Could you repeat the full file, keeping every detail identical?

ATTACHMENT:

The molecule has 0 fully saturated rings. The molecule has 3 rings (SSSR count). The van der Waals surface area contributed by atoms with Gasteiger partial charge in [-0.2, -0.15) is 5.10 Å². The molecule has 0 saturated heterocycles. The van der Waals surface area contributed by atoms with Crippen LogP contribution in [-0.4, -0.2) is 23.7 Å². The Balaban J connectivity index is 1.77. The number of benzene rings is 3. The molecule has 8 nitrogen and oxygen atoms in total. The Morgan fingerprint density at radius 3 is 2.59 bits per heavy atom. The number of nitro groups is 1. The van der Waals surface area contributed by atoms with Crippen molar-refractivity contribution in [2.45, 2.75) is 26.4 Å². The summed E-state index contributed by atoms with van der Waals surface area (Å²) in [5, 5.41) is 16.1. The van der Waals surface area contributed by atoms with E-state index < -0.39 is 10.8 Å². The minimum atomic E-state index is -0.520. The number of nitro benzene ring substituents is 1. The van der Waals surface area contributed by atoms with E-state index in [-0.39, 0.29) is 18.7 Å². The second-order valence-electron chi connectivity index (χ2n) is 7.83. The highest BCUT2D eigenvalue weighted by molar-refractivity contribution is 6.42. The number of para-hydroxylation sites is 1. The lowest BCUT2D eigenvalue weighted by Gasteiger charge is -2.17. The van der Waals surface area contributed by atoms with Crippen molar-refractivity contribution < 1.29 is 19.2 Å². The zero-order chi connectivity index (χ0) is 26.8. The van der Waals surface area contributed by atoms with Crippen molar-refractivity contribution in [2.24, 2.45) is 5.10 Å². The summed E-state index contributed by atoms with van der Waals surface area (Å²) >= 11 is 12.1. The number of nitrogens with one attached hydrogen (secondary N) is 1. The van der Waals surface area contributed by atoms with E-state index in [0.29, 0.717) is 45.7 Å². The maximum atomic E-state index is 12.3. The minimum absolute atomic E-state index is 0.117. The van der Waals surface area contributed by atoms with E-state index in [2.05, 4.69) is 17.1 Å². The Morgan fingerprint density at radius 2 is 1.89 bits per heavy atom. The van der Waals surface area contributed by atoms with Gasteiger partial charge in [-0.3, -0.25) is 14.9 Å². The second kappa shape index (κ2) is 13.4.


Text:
The molecule has 0 fully saturated rings. The molecule has 3 rings (SSSR count). The van der Waals surface area contributed by atoms with Gasteiger partial charge in [-0.2, -0.15) is 5.10 Å². The molecule has 0 saturated heterocycles. The van der Waals surface area contributed by atoms with Crippen LogP contribution in [-0.4, -0.2) is 23.7 Å². The Balaban J connectivity index is 1.77. The number of benzene rings is 3. The molecule has 8 nitrogen and oxygen atoms in total. The Morgan fingerprint density at radius 3 is 2.59 bits per heavy atom. The number of nitro groups is 1. The van der Waals surface area contributed by atoms with Crippen molar-refractivity contribution in [2.45, 2.75) is 26.4 Å². The summed E-state index contributed by atoms with van der Waals surface area (Å²) in [5, 5.41) is 16.1. The van der Waals surface area contributed by atoms with E-state index < -0.39 is 10.8 Å². The minimum atomic E-state index is -0.520. The number of nitro benzene ring substituents is 1. The van der Waals surface area contributed by atoms with E-state index in [-0.39, 0.29) is 18.7 Å². The second-order valence-electron chi connectivity index (χ2n) is 7.83. The highest BCUT2D eigenvalue weighted by molar-refractivity contribution is 6.42. The number of para-hydroxylation sites is 1. The lowest BCUT2D eigenvalue weighted by Gasteiger charge is -2.17. The van der Waals surface area contributed by atoms with Crippen molar-refractivity contribution < 1.29 is 19.2 Å². The zero-order chi connectivity index (χ0) is 26.8. The van der Waals surface area contributed by atoms with Crippen molar-refractivity contribution in [2.24, 2.45) is 5.10 Å². The summed E-state index contributed by atoms with van der Waals surface area (Å²) >= 11 is 12.1. The number of nitrogens with one attached hydrogen (secondary N) is 1. The van der Waals surface area contributed by atoms with E-state index in [0.29, 0.717) is 45.7 Å². The maximum atomic E-state index is 12.3. The minimum absolute atomic E-state index is 0.117. The van der Waals surface area contributed by atoms with E-state index in [2.05, 4.69) is 17.1 Å². The Morgan fingerprint density at radius 2 is 1.89 bits per heavy atom. The van der Waals surface area contributed by atoms with Gasteiger partial charge in [-0.3, -0.25) is 14.9 Å². The second kappa shape index (κ2) is 13.4.